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Chapter 7: Universals…. … and language typology NOTES: About exercising : it keeps you healthy: physically & mentally… I’ve tried to match the slides to the order of the textbook this time…. Language Universals. Determine what is possible and impossible in language structure

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chapter 7 universals

Chapter 7: Universals…

… and language typology

NOTES:

About exercising: it keeps you healthy: physically & mentally…

I’ve tried to match the slides to the order of the textbook this time…

language universals
Language Universals
  • Determine what is possible and impossible in language structure
  • For Example
    • Languages appear to have
      • /p, b, t, d, k, g/
      • OR JUST/p, t, k/
      • BUT NOT/b, d, g/
word order
Word Order…
  • watashi-wa inu-ga mimashita I (subject) dog (object) saw(I saw a dog) (default structure)
  • watashi-ga inu-wa mimashita I (object) dog (subject) saw(A dog saw me) (marked structure)
  • *mimashita inu-ga watashi-wa (saw) dog (object) I (subject)

SOV

OSV

VOS

word order continued
Word Order Continued
  • What is English’s default word order?
    • Can we change to a marked structure?
    • Why would we want to?
  • Given what we’ve discussed…
    • Is there a universal word order?
why do we care about universals
Why Do We Care? (About Universals)
  • Practical
    • Simplifies language study & description
  • Theoretical Understanding
    • Human mind
    • Social organization of everyday life
cautions
Cautions
  • Deep information on limited set
    • > 6,000 languages
    • < 1,000 well researched & documented
  • Cognitive & social inferences
    • Typically based on logic
      • (not solid proof)
language typology

Language Typology

Classifying languages according to their structural characteristics

typology categories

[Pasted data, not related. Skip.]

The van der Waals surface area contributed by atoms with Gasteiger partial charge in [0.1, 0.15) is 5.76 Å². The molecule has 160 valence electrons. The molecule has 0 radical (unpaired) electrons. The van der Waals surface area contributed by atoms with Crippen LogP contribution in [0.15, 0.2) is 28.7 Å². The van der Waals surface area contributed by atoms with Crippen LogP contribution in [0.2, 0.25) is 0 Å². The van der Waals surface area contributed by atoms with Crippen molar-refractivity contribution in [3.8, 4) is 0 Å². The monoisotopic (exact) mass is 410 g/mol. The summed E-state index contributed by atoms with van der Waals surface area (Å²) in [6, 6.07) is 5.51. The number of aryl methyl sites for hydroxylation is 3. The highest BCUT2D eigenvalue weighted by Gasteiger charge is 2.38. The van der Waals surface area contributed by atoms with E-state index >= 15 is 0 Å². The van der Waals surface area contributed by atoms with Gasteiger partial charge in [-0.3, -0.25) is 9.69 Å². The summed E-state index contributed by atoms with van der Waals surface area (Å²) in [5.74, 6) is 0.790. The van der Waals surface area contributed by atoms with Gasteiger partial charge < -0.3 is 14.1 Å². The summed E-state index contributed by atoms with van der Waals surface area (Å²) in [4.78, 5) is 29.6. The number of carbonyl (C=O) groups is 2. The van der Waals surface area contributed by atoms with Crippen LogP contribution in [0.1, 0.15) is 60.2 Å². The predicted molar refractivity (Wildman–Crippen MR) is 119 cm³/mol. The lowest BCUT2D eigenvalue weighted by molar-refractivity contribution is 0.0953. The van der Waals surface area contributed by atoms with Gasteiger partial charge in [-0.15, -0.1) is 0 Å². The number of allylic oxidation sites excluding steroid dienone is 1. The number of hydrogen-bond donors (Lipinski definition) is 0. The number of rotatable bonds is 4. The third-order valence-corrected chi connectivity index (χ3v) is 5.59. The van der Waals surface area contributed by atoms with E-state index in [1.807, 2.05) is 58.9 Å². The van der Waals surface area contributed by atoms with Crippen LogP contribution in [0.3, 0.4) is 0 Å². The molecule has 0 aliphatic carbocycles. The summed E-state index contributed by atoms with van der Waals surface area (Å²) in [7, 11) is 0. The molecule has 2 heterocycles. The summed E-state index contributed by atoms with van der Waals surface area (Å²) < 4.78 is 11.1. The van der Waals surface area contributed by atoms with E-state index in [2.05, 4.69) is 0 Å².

Typology Categories
  • Default Word Order
    • SVO, SOV, etc
  • Phonological Characteristics
    • Voiced stops or not
  • Language Groupings
    • May be mixed
    • Should be meaningful
    • Not related to language families
semantic universals
Semantic Universals
  • Basic terms: (blue, dog, man…)
    • Morphologically simple
    • Less specialized in meaning
    • Not recent additions to the language
  • Pronouns
    • All languages (appear to) have
      • 1st person pronouns
      • 2nd person pronouns
phonological universals
Phonological Universals
  • All languages:
    • At least three vowel phonemes
      • High front, Low, High back
    • Never more nasal vowels than non-nasal
    • Notice: Rules include
      • “either… or”
      • “tend to have…”
      • “generally…”

Remember /p,t,k/ from slide #2

syntactic morphological
Syntactic & Morphological
  • Word order revisited…
    • Tendency for Subject to precede Object
    • Word order can be manipulated for rhetorical effect
  • Standard word order affects
    • Possession
    • Prepositions vs. postpositions
    • Head noun of relative clauses
now you try it
Now You Try It
  • For a language you know, what is its word order?
  • What’s the relationship between:
    • Possessor and possessed
    • Pre/post-position & noun phrase
    • Relative Clause & head noun
hedges revisited
Hedges Revisited
  • Absolute Universals
    • All languages have at least 3 vowels
  • Universal Tendencies
    • Verb initial languages tend to use preposition + noun phrase
possible origins of universals
Possible Origins of Universals
  • Monogenetic theory
    • All languages from one source
  • Physiological factors
    • Phonological: High, Low, Back
  • Cognitive processing
    • Children’s acquisition patterns
  • Social issues
    • Pronouns
recommended exercises

Recommended Exercises

TBA

Enough of each to get the point